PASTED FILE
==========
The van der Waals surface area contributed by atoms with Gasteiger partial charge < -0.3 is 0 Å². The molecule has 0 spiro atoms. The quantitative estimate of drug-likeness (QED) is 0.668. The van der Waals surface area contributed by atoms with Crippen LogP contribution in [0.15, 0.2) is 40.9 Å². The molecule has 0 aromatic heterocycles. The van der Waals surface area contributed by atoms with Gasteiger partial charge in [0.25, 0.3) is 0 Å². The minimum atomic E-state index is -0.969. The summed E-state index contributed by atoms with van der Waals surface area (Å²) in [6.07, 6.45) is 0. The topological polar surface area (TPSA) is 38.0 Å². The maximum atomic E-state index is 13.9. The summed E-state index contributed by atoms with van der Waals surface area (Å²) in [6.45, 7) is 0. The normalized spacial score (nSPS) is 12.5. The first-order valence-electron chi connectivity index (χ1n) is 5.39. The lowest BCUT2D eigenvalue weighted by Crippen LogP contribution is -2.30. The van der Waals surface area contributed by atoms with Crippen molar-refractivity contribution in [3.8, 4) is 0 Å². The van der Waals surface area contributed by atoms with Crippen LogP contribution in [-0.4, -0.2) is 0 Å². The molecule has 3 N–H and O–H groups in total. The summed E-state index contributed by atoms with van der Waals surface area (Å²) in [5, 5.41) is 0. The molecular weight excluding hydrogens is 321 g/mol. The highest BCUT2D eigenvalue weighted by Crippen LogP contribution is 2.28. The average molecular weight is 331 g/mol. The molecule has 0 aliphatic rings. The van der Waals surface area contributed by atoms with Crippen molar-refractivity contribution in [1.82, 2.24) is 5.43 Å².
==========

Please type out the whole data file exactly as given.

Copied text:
The van der Waals surface area contributed by atoms with Gasteiger partial charge < -0.3 is 0 Å². The molecule has 0 spiro atoms. The quantitative estimate of drug-likeness (QED) is 0.668. The van der Waals surface area contributed by atoms with Crippen LogP contribution in [0.15, 0.2) is 40.9 Å². The molecule has 0 aromatic heterocycles. The van der Waals surface area contributed by atoms with Gasteiger partial charge in [0.25, 0.3) is 0 Å². The minimum atomic E-state index is -0.969. The summed E-state index contributed by atoms with van der Waals surface area (Å²) in [6.07, 6.45) is 0. The topological polar surface area (TPSA) is 38.0 Å². The maximum atomic E-state index is 13.9. The summed E-state index contributed by atoms with van der Waals surface area (Å²) in [6.45, 7) is 0. The normalized spacial score (nSPS) is 12.5. The first-order valence-electron chi connectivity index (χ1n) is 5.39. The lowest BCUT2D eigenvalue weighted by Crippen LogP contribution is -2.30. The van der Waals surface area contributed by atoms with Crippen molar-refractivity contribution in [3.8, 4) is 0 Å². The van der Waals surface area contributed by atoms with Crippen LogP contribution in [-0.4, -0.2) is 0 Å². The molecule has 3 N–H and O–H groups in total. The summed E-state index contributed by atoms with van der Waals surface area (Å²) in [5, 5.41) is 0. The molecular weight excluding hydrogens is 321 g/mol. The highest BCUT2D eigenvalue weighted by Crippen LogP contribution is 2.28. The average molecular weight is 331 g/mol. The molecule has 0 aliphatic rings. The van der Waals surface area contributed by atoms with Crippen molar-refractivity contribution in [1.82, 2.24) is 5.43 Å².